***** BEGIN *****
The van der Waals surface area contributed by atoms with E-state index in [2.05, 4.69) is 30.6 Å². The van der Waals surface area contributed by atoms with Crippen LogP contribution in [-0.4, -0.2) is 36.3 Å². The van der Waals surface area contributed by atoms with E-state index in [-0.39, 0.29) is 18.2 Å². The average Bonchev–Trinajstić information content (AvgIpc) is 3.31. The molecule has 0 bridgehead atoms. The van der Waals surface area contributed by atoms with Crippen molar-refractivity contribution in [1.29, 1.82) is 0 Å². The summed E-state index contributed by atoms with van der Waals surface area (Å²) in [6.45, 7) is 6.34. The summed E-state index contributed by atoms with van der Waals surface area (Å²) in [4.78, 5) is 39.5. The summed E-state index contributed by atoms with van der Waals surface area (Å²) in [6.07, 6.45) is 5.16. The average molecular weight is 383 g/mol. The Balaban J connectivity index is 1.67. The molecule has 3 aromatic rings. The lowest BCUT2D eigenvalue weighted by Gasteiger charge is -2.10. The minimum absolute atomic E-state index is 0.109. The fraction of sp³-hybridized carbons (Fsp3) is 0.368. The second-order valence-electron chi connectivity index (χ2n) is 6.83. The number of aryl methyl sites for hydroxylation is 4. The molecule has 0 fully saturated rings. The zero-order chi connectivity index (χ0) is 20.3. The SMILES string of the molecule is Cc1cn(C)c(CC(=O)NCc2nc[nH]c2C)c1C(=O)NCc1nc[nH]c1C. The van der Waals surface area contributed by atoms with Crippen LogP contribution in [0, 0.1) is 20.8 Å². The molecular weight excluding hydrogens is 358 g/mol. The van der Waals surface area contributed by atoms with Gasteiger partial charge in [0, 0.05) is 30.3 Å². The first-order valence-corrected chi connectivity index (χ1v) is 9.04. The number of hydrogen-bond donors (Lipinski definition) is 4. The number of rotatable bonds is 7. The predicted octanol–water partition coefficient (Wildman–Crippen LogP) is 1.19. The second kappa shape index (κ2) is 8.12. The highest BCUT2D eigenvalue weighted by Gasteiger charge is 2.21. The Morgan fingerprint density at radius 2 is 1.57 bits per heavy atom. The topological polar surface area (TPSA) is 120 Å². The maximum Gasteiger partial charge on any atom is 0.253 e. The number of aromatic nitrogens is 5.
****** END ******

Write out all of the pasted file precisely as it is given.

The van der Waals surface area contributed by atoms with E-state index in [2.05, 4.69) is 30.6 Å². The van der Waals surface area contributed by atoms with Crippen LogP contribution in [-0.4, -0.2) is 36.3 Å². The van der Waals surface area contributed by atoms with E-state index in [-0.39, 0.29) is 18.2 Å². The average Bonchev–Trinajstić information content (AvgIpc) is 3.31. The molecule has 0 bridgehead atoms. The van der Waals surface area contributed by atoms with Crippen molar-refractivity contribution in [1.29, 1.82) is 0 Å². The summed E-state index contributed by atoms with van der Waals surface area (Å²) in [6.45, 7) is 6.34. The summed E-state index contributed by atoms with van der Waals surface area (Å²) in [4.78, 5) is 39.5. The summed E-state index contributed by atoms with van der Waals surface area (Å²) in [6.07, 6.45) is 5.16. The average molecular weight is 383 g/mol. The Balaban J connectivity index is 1.67. The molecule has 3 aromatic rings. The lowest BCUT2D eigenvalue weighted by Gasteiger charge is -2.10. The minimum absolute atomic E-state index is 0.109. The fraction of sp³-hybridized carbons (Fsp3) is 0.368. The second-order valence-electron chi connectivity index (χ2n) is 6.83. The number of aryl methyl sites for hydroxylation is 4. The molecule has 0 fully saturated rings. The zero-order chi connectivity index (χ0) is 20.3. The SMILES string of the molecule is Cc1cn(C)c(CC(=O)NCc2nc[nH]c2C)c1C(=O)NCc1nc[nH]c1C. The van der Waals surface area contributed by atoms with Crippen LogP contribution in [0, 0.1) is 20.8 Å². The molecular weight excluding hydrogens is 358 g/mol. The van der Waals surface area contributed by atoms with Gasteiger partial charge in [0, 0.05) is 30.3 Å². The first-order valence-corrected chi connectivity index (χ1v) is 9.04. The number of hydrogen-bond donors (Lipinski definition) is 4. The number of rotatable bonds is 7. The predicted octanol–water partition coefficient (Wildman–Crippen LogP) is 1.19. The second kappa shape index (κ2) is 8.12. The highest BCUT2D eigenvalue weighted by Gasteiger charge is 2.21. The Morgan fingerprint density at radius 2 is 1.57 bits per heavy atom. The topological polar surface area (TPSA) is 120 Å². The maximum Gasteiger partial charge on any atom is 0.253 e. The number of aromatic nitrogens is 5.